Abraham L. Freedman Teaching Fellowship Program

Program Overview

Since 1975, the Abraham L. Freedman Teaching Fellowship Program at the Beasley School of Law of Temple University has produced outstanding law school teachers, with graduates found at accredited law schools throughout the United States. The experienced lawyers admitted to the Freedman Fellow program receive an annual stipend and receive an LLM. Fellows gain extensive practice in law school teaching and receive the support to produce quality scholarship during their residence. Fellows work collaboratively with Temple faculty members on doctrinal courses and teach alongside the professors in our nationally-renowned legal research and writing program. In their final semester, Fellows teach an upper-level course in Temple's curriculum.

The two-year program provides the training and experience critical to becoming a successful law school teacher. Each Fellow:

  • Teaches a 30-student section of legal research and writing in the first year of the Program, and a half section of approximately 15 students in the second year.
  • Collaborate at least twice with full-time Temple faculty in teaching doctrinal courses.
  • Teaches one upper-level course in the final semester of the Program.
  • Attend faculty-directed seminars about current issues in legal education

Fellows receive scholarly support and are expected to produce a thesis of publishable quality, Fellows also receive financial support to attend scholarly conferences.

Apply to Program

Consideration of completed applications begins on January 15 for Fellowships beginning in the fall semester of the next academic year. Applications are accepted until all positions are filled. Fellows are expected to begin their residency on June 1. Successful candidates have practiced law for 2-10 years, have superior academic records, and show great promise as teachers and scholars. For more information contact:

Professor Richard K.Greenstein
Freedman Fellow Program
Beasley School of Law of Temple University
1719 N. Broad St.
Philadelphia, PA 19122-6098
richard.greenstein@temple.edu

Download the Application Form

Decades of Successful Placement

The placement success of the Abraham L. Freedman Fellowship Program is rivaled by few law schools in the country. Fellows have been placed in more than fifty schools, and many law schools have recruited and appointed multiple graduates. In addition to benefiting from the extensive network of former graduates, Fellows practice interviewing, receive extensive advice on the law school hiring process, benefit from publicity and mailings about the Program, and attend the annual AALS Faculty Recruiting Conference accompanied by a team of Temple faculty members.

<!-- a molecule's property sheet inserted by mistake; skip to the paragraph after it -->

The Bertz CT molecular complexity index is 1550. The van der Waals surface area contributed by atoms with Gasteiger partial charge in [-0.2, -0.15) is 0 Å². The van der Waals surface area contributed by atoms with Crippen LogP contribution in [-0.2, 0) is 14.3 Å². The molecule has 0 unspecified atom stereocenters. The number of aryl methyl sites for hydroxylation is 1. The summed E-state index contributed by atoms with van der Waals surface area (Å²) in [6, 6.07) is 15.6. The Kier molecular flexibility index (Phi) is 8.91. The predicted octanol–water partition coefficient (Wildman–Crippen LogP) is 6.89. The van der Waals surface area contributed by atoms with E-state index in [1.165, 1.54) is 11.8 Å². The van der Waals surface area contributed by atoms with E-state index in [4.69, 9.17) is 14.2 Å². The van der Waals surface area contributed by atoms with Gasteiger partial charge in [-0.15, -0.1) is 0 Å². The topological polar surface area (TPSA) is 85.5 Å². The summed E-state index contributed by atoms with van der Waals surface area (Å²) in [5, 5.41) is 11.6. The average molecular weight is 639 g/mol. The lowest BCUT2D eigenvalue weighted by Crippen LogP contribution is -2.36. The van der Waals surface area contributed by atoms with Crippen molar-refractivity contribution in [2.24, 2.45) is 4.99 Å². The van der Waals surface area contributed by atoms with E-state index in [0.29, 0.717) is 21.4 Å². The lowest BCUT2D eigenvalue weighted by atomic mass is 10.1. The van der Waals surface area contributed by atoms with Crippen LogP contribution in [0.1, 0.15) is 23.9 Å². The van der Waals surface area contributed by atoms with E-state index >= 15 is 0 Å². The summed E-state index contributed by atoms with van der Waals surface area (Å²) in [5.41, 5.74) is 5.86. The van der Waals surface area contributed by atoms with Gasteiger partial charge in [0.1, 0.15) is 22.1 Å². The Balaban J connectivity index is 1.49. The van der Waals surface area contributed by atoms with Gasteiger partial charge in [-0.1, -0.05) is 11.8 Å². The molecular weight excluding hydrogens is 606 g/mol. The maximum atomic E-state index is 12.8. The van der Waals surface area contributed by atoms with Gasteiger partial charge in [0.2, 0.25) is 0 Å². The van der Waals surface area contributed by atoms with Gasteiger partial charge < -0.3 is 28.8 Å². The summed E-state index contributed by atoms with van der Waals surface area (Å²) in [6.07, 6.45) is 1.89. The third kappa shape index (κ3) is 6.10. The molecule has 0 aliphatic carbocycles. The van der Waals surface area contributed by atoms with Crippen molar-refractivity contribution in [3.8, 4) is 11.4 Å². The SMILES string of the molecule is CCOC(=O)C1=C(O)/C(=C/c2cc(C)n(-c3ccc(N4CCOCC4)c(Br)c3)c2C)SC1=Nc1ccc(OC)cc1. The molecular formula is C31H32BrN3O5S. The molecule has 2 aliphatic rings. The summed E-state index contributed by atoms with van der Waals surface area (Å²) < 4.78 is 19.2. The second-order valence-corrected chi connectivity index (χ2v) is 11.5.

Decades of Outstanding Scholarship

Freedman Fellow use their time at Temple to write and publish one or more scholarly articles. Freedman Fellows receive significant assistance and guidance in developing their academic scholarship. The program also facilitates mentoring relatioships with faculty working in a Fellow's field of interest.

1999-2010 Selected Publications

Laurent Sacharoff, Former Presidents and Executive Privilege, , 88 Tex. L. Rev. 301 (2009).

Brian Gallini, Equal Sentences for Unequal Participation: Should the Eighth Amendment Allow All Juvenile Murder Accomplices to Receive Life Without Parole?, 87 Or. L. Rev. 29 (2008).

Rick Swedloff, Can't Settle, Can't Sue: How Congress Stole Tort Remedies from Medicare Beneficiaries, 41 Akron L. Rev. 557 (2008).

Kerri Stone, The Politics of Deference and Includsion: Toward a Uniform Framework for the Analysis of "Fundamental Alteration" Under the ADA, 58 Hastings L.J. 1241 (2007).

Meredith R. Miller, Revisiting Austin v. Loral: A Study in Economic Duress, Contract Modification and Framing, 2 Hastings Bus. L.J. 357 (2006).

Shelia B. Scheuerman, The Consumer Fraud Class Action: Reining in Abuse by Requiring Plaintiffs to Allege Reliance as an Essential Element, 43 Harv. J. on Legis. 1 (2006).

Christopher J. Robinette, Can There Be a Unified Theory of Torts? A Pluralist Suggestion from History and Doctrine, 43 Brandeis L.J. 369 (2005).

Katharine Traylor Schaffzin, An Uncertain Privilege: Why the Common Interest Doctrine Does Not Work and How Uniformity Can Fix It, 15 B.U. Pub. Int. L.J. 49 (2005).

Byron Stier, Resolving The Class Action Crisis: Mass Tort Litigation As the Network, 2005 Utah L. Rev. 863 (2005).

Michael Borden, PSLRA, SLUSA, and Variable Annuities: Overlooked Side Effects of a Potent Legislative Medicine, 55 Mercer L. Rev. 681 (2004).

Gregory M. Duhl, Old Lyrics, Knock-Off Videos, and Copycat Comic Books: The Fourth Fair Use Factor in U.S. Copyright Law, 5 Syracuse L. Rev. 665 (2004).

Melanie Jacobs, Micah Has One Mommy and Legal Stranger: Adjudicating Maternity for Non-Biological Lesbian Co-Parents, 50 Buff. L. Rev. 341 (2004).

David ButleRitchie, Situating "Thinking Like a Lawyer" Within a Legal Pedagogy, 50 Cle. St. L. Rev. 29 (2002-2003).

James McGrath, Raising the "Civilized Minimum" of Pain Amelioration For Prisoners to Avoid Cruel and Unusual Punishment, 54 Rutgers L. Rev. 649 (2002).

Barclay D. Beery, From Aspiration to Arrogance and Back: The Once and Future Role of "Equal Employment Opportunity" Under Title VII", 34 Val. U. L. Rev. 435 (2000).

Anthony Niedwiecki, Science Fact or Science Fiction? The Implications of Court-Ordered Genetic Testing Under Rule 35, 34 U.S.F. L. Rev. 295 (2000).

Rachel S. Arnow Richman, A Cause Worth Quitting For? The Conflict Between Professor Ethics and Individual Rights in Discriminatory Treatment of Corporate Counsel, 75 Ind. L.J. 963 (2000).

Franklin G. Snyder, Nomos, Narrative, and Adjudication: Toward A Jurisgenetic Theory of Law, 40 Wm. & Mary L. Rev. 1623 (1999).

Alicia Brokars Kelly, Sharing A Piece of the Future Post-Divorce: Toward a More Equitable Distribution of Professional Goodwill, 51 Rutgers L. Rev. 569 (1999).